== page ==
Reznor’s career is the result of an ever-expanding range of skills and interests.
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IThis week it occurred to me that Pittsburgh had not fully embraced Trent Reznor.
The persevering musician and composer, whose early fame with the idiosyncratic alternative rock act Nine Inch Nails led to a dazzling second act in compositions for film and television, is not from Pittsburgh in the strict sense; He was born in New Castle and grew up mainly in Mercer. But as a scion of western Pennsylvania in general, few are more worthy of our civic pride.
I don’t mean it just as a matter of success – I mean it as a matter of evolution. I think Reznor’s career is what we should all strive for.
Nine Inch Nails grew up feeling dangerous in the 90s. The band had a lot of temporary members but is basically just Reznor. I remember a year-long ban on MTV in my house, inspired in part by the infamous video for “Closer,” a hypnotically disturbing creation that received contemporary allegations of trading in satanic imagery. I clearly remember my mother’s shock at the video – its series of disturbing looks and macabre characters, its footage of a squirming, squirming insect, its bondage-inspired outfits, and distorted figures.
By the way, that was the censored version of the video.
For 1994 – a year in which three places on the Billboard table at the end of the year were occupied by squeaky clean Swedish pop stars Ace of Base – it was certainly fire content, even after heavy editorial work (replaced by a “Scene Missing” title card) it is acceptable for broadcasts on MTV.
Nine years later, VH1 Classic – the older sister station of an already older network – called “Closer” the best music video ever made.
I don’t want to make the reaction to Nine Inch Nails sensational. While the plot was appropriately scary for suburban parents, the band has been critically and widely viewed as popular. Nine Inch Nails spent much of 2005 opening for David Bowie. Reznor did not deserve the breathless media anger and religious outrage that would boil his contemporary Marilyn Manson, nor would he receive the unfair scourge mainstream culture elevated towards hip-hop in that era.
However, if you watched the video “Closer” – or the slightly better and equally creepy follow-up “The Perfect Drug” – you wouldn’t have guessed that this guy would be making a Disney movie a quarter of a century later.
Backstage at the time, Reznor had his demons; In the 1990s, he struggled with depression, alcoholism, and substance abuse. Good or bad, these battles are somewhat evident in his musical performance at the time – and unlike other acts of the era that would be dubbed “shock rock,” exploring these battles feels real in Reznor’s music.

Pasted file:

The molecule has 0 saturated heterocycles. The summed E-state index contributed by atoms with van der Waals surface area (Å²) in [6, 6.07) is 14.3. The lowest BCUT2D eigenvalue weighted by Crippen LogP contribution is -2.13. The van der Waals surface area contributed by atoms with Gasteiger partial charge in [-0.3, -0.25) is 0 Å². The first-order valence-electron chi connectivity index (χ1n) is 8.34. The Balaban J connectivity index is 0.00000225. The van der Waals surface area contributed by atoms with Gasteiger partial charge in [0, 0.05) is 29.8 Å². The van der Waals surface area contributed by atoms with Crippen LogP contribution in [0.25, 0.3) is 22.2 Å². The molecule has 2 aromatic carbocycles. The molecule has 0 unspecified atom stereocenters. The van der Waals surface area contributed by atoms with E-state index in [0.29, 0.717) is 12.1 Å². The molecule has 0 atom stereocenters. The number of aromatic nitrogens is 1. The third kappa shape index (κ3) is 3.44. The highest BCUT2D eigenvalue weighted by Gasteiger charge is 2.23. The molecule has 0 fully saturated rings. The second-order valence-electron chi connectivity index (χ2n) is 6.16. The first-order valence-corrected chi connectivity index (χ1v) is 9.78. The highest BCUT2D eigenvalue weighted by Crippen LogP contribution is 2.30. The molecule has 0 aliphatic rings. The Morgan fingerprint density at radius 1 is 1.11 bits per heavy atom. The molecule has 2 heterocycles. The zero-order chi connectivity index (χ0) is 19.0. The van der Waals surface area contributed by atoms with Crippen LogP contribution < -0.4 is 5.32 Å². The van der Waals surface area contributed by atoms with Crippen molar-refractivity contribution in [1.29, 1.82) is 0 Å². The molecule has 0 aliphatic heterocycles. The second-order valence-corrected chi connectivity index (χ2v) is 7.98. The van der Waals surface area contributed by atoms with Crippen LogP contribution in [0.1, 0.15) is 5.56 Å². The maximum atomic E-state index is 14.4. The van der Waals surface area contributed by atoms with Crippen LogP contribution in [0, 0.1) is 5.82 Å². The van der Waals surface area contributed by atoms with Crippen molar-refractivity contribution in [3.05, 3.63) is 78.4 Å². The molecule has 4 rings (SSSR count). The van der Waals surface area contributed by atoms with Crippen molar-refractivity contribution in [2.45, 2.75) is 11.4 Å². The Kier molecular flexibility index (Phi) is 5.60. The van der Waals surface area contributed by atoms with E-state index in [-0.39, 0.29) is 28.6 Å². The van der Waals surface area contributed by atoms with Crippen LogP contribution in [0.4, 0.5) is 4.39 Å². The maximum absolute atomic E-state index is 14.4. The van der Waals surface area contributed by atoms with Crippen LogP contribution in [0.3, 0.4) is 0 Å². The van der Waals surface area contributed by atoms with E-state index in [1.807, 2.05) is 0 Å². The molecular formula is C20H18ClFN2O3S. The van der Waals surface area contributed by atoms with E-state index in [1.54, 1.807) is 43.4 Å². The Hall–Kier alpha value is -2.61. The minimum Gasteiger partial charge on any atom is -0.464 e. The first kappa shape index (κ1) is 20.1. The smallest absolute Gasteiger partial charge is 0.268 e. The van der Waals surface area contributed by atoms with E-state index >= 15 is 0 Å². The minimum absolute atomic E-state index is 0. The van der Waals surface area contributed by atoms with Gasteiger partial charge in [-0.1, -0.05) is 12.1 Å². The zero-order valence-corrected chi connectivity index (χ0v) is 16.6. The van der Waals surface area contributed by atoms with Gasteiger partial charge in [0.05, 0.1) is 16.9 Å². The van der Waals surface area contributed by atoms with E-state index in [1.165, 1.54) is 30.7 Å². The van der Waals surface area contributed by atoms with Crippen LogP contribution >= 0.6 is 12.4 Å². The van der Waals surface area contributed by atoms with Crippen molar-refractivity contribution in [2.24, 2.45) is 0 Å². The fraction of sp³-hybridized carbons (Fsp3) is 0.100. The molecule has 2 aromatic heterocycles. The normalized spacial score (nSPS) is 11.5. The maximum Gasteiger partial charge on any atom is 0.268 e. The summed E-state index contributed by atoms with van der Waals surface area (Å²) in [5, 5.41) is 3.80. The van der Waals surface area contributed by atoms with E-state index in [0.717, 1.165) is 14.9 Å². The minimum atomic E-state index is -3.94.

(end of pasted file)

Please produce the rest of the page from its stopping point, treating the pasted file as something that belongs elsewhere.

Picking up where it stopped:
While it’s easy to draw a clear line between a healthier lifestyle – Reznor graduated from rehab in 2001 – and safer creative endeavors, I think that’s reducing. Certainly the release of Nine Inch Nails in the 2000s and 2010s is very different from albums like “The Downward Spiral”. However, listening to the band’s more recent releases alongside Reznor’s scores for films like “The Social Network” and “Bird Box” still shows variety and experimentation.
In other words, Reznor’s career is the result of an ever-expanding range of skills and interests. This is not the story of a man who made “Closer” and then developed in a straight line until he made the score for “Mank”. It’s the career of an artist who started in one place and expanded his interests and skills until he could do any number of things.
Later that week, the Golden Globes will announce this year’s winner for Best Original Score – a category in which Reznor, along with frequent contributor Atticus Ross, is nominated twice. The couple received nods for the score “Mank,” another departure inspired by Hollywood soundscapes from the Golden Age, and for the inventive music from the metaphysical Pixar film “Soul”. Reznor could well pick up another globe (he’s already won one for “Social Network”) and put this statue on a shelf that’s already heavy with Emmys, Grammys, an Oscar and the big plaque they give you to make it to the rock and roll hall of fame.
This is again the guy whose creepy music video made my mom turn off MTV for a couple of years.
It’s a career path to strive for.
And we should probably have a statue of Trent Reznor erected somewhere between here and New Castle. It won’t be a very literal statue; probably just a big, abstract silver thing. People will call it “terrifying and beautiful”.